The good news is that there are some signs--at least among the low-budget filmmaking community--that stop-motion is not completely being scrapped in favor of CGI. For example, stop-motion animation was used to brillant effect in low-budget indie film The Call of Cthulhu (2005), one of the best H.P. Lovecraft adaptations I've ever seen. Regardless, I'm hoping that after all that it has contributed to horror, fantasy and science ficiton films, stop motion animation won't be unfairly relegated to obsolence in the minds of moviegoers.

For your additional reading pleasure, check out these informative stop motion sites:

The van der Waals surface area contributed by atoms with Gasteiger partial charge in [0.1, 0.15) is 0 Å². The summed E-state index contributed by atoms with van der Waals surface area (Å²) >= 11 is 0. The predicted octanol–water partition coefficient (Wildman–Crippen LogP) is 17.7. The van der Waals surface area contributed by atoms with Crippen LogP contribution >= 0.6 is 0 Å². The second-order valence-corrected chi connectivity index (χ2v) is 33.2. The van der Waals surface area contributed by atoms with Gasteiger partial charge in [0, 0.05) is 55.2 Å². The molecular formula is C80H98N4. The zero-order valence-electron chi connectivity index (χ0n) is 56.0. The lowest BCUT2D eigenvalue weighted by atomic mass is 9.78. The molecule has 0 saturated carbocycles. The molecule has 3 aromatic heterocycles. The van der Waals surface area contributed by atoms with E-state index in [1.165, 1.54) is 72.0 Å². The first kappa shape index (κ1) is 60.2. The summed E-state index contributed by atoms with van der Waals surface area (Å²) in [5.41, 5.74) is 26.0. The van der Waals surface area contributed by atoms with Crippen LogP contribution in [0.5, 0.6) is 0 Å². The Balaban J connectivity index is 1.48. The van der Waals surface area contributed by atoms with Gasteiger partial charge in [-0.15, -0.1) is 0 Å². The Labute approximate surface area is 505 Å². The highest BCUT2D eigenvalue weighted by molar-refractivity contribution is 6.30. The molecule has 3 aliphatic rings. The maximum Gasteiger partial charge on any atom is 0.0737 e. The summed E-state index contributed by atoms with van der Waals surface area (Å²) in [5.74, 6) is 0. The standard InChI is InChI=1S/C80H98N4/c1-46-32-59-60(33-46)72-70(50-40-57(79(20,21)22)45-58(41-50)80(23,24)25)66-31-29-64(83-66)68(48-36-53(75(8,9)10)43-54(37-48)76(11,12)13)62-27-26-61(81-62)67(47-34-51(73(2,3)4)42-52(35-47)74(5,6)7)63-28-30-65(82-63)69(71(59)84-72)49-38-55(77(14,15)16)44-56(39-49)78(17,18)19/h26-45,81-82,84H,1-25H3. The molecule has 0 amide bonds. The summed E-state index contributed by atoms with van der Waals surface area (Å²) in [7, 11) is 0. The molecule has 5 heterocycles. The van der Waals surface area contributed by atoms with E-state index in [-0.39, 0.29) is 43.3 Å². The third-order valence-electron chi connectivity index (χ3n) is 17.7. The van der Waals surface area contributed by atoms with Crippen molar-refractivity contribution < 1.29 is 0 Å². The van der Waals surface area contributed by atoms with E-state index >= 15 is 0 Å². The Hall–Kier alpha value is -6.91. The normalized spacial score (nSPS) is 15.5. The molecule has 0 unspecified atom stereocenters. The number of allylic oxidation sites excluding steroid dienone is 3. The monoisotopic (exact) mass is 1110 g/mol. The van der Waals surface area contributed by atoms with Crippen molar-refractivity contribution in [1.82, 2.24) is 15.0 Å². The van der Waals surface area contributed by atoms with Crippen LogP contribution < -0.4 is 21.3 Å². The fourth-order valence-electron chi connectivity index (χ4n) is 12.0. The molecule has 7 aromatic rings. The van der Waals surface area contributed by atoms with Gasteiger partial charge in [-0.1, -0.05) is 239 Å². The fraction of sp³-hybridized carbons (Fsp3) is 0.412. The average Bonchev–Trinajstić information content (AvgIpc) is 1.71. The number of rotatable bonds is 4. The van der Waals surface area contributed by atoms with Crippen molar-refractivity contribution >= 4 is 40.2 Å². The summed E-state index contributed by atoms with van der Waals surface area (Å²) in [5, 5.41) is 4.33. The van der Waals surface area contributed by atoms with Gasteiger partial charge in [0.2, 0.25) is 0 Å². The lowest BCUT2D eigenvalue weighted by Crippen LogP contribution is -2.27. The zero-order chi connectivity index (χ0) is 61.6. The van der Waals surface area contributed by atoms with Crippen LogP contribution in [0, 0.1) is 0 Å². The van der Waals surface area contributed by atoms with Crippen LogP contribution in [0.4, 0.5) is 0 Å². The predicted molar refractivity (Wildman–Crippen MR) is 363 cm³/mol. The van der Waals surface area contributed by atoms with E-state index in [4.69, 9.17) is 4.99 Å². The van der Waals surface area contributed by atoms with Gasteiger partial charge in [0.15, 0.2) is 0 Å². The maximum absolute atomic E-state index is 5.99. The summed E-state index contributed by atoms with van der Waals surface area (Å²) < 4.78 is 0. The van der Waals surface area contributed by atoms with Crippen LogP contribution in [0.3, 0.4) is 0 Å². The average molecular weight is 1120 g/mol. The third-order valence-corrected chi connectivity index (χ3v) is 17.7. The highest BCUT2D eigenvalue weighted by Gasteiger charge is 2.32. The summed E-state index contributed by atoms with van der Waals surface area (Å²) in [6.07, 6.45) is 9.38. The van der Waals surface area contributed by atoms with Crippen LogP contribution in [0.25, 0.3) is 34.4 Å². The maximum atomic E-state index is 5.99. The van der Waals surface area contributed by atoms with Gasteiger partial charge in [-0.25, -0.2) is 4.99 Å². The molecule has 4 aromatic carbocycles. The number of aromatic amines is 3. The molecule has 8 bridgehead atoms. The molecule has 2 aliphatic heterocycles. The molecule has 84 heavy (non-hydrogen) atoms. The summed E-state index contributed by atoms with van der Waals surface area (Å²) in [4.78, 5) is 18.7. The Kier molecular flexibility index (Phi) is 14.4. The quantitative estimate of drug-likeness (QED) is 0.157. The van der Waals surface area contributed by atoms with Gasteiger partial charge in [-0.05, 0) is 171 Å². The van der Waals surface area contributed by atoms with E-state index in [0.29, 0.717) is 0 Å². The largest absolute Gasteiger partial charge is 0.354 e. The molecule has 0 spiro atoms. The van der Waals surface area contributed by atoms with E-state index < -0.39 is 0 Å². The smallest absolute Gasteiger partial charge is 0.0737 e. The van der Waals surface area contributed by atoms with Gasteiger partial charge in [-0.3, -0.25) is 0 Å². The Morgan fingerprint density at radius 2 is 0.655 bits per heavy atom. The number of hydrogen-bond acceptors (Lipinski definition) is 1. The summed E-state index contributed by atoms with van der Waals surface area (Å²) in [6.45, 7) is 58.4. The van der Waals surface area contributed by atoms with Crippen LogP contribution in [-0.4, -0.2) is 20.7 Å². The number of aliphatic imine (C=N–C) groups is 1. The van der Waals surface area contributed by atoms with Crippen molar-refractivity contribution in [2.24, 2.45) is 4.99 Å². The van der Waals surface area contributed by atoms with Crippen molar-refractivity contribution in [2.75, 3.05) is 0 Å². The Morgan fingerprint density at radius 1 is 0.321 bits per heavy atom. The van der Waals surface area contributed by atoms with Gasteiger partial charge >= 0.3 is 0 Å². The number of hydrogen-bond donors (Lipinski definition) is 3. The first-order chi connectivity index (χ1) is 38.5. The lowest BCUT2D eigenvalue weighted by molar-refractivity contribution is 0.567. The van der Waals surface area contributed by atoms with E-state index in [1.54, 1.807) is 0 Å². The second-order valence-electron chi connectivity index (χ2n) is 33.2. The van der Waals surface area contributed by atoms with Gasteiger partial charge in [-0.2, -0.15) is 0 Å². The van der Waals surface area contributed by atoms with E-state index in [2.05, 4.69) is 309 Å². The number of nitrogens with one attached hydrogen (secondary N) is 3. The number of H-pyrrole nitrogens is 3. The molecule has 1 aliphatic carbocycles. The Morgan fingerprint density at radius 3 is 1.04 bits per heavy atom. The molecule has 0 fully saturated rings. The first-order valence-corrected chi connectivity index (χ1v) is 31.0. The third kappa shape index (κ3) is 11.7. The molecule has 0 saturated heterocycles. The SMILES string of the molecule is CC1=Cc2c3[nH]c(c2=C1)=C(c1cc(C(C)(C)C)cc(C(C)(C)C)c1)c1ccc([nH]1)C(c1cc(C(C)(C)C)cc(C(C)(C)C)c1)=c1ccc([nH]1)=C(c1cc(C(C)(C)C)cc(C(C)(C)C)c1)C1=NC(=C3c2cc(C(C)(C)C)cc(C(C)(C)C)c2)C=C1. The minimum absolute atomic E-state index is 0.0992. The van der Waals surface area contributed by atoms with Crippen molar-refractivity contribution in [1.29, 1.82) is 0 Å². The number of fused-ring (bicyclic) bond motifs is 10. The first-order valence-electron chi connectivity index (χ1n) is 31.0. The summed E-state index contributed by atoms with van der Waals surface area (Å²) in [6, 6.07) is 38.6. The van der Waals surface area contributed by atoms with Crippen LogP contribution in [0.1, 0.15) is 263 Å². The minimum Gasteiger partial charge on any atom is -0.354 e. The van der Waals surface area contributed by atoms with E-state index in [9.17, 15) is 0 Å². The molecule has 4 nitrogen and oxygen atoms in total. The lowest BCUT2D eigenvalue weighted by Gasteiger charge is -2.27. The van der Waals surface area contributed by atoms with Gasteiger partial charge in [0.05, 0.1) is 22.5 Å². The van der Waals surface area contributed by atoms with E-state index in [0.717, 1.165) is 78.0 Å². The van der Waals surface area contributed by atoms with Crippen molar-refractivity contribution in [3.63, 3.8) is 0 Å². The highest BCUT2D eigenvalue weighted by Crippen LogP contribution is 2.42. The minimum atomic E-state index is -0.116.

• The Official Ray Harryhausen Website, which is maintained by The Ray and Diana Harryhausen Foundation. The Ray and Diana Harryhausen Foundation is devoted to preserving Harryhausen's work, including his original stop motion puppets.
  • The Seventh Voyage, a very detailed Harryhausen tribute site.
  • Stop Motion Works, a site that specializes in stop motion animation history, news and technology.
  • The Art of Stop Motion Animation, a site that was published in conjunction of a traveling museum exhibit of the same name.


  1. Hey Tim,
    Thanks for sending us your link to your blog...Even as an uninformed...just like a good movie kind of person. I enjoyed your writing style. Enjoy! Marsha and Todd

  2. Hey! Thanks for reading my ramblings about all things geek and geek-ish. Feel free to comment about whatever you see here--the more feedback, the merrier.